Results Top

A total of 67 patients who had varying grades of SUI confirmed on clinical examination and test who underwent a midurethral sling by the TOT outside in method for treatment of SUI and followed up for 5 years were evaluated [Table 1].
Table 1: Preoperative subjective assessment of stress urinary incontinence

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Fifty-four patients had varying degrees of uterovaginal prolapse and underwent a vaginal hysterectomy with pelvic floor repair with TOT. Seven patients underwent pelvic floor repair along with TOT. Six patients underwent TOT repair only.

The midurethral sling surgery performed by TOT done by the outside-in technique could be performed without difficulty. There were no intraoperative complications. The patients tolerated the surgery well.

On removal of the catheter on the third postoperative day, 66 (98.51%) patients did not demonstrate SUI. One patient who had Grade III SUI there was demonstrable urinary incontinence on coughing on removal of catheter which resolved after re-catheterization of bladder for additional 5 days.

Four (5.97%) patients complained of discomfort while passing urine on removal of the catheter which was successfully treated with alkalinizing the urine. Two (2.99%) patients had a sensation of incomplete evacuation and had significant postvoid residual urine suggesting incomplete evacuation and urinary retention. Both these patients were treated by wide bore no. 20 French Foley catheterization for further 5 days and subsequent bladder retraining and physiotherapy. Both patients responded well to the treatment and were satisfied with the outcome of the surgery at discharge.

Tape extrusion was seen in 1 (1.49%) elderly postmenopausal diabetic woman at 3 weeks follow-up. The extruded tape was cut on OPD basis; the patient did not complain of urinary incontinence after that.

Groin stitch infection was seen in 4 (5.97%) patients which was treated.

There was no recurrence of SUI seen up to 1-year follow-up but at 1 year follow-up two patients had a recurrence of SUI on examination though they did not complain of SUI. The patients were offered urodynamic testing, but they declined any further investigations and were treated with lifestyle modification, Kegel's exercise, and physiotherapy.

The PGI-I score was evaluated postoperatively on day 3, at discharge, at 3 months follow-up to assess the satisfaction perceived by the patient following TOT surgery. The score was evaluated with respect to the preoperative condition at each follow-up. Although 66 patients did not have demonstrable SUI clinically, only 61 patients were completely satisfied and felt very much better. All patients were relieved of their symptoms at the time of discharge. Six patients were not with completely satisfied results on day 3. This was due to the persistence of symptoms in one patient, voiding disturbance in two patients and burning micturition in four patients. All the patients were very much happy and satisfied about the outcome of the surgery at discharge as well as at 3 months follow up. All 67 patients felt very much better and were satisfied with the outcome [Table 2].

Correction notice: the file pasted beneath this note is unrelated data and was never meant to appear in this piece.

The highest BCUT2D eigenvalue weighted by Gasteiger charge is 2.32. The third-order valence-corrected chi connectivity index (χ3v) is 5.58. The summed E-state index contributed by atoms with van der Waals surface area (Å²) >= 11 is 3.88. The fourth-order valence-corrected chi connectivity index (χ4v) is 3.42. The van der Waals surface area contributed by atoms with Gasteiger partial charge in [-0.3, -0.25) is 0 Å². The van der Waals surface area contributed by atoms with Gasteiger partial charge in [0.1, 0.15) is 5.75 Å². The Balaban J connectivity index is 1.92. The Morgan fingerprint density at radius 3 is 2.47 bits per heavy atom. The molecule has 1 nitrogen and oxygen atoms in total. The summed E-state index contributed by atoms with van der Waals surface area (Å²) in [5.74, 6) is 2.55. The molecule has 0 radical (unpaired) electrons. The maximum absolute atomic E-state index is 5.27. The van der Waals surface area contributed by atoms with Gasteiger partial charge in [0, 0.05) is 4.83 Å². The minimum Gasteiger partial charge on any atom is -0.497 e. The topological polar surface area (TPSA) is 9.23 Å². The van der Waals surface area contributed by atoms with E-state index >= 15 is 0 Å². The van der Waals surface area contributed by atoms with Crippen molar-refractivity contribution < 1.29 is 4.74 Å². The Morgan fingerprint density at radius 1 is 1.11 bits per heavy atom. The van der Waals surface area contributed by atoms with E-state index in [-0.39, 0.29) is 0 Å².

Table 2: Patient Global Impression of Improvement score

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   Discussion Top

SUI is a common condition which is underreported as patients do not seek treatment for it. It is usually assessed by an investigating query and/or at evaluation when a patient presents with pelvic organ prolapse. As the pelvic organ supports are common, it is not quite unusual for these conditions to be associated with each other. SUI surgeries have quite often been combined with other operations for pelvic floor repairs without increasing the morbidity.[6],[7],[8] Vaginal repair for SUI is becoming extremely popular, and midurethral slings are being advocated and are now becoming the gold standard in the treatment of SUI.[9] Urodynamic testing is not required for confirmatory diagnosis of uncomplicated SUI.[10]

Midurethral sling surgeries are very safe and effective way of treatment for SUI.[11],[12],[13] Although TOT is nowadays being offered as treatment of choice in many centers as it is an effective method of treatment of SUI, reports have indicated varying success rates for the procedure.[14],[15],[16] In the current study, the TOT was very successful as all the patients were relieved of their symptoms and the patients did not demonstrate incontinence at follow-up. However, at 5-year follow-up two patients had Grade I urinary incontinence for which they declined any further evaluation and were offered Kegels exercises. Kegels exercise and physiotherapy have been advocated in the nonsurgical management of SUI.[17],[18],[19]

Unsatisfactory results to midurethral sling surgery in the treatment of SUI have also been reported. Ingber et al. have reported that there may be an improvement in the outcomes with time.[14] Four patients were not satisfied with the results on removal of catheter probably due to urethral irritation following bladder catheterization. They did not exhibit urinary incontinence.

Voiding disturbances are reported in midurethral sling surgeries.[20],[21],[22] This was seen in the early part of our series and occurred probably due to a tighter placement of the tape. Similar observation was made by Romero-Nava and Gómez-Cardoso.[23] The presence of the tape is known to decrease the urinary flow and offer increase in resistance to urethra thereby causing retention.[24] The tape mimicks the pubourethrovesical hammock, and the fibrosis that results is as useful as the tape itself. Further, the mesh provided with a permanent static support to the midurethra because of which theoretically the chances of recurrence of SUI were negligible.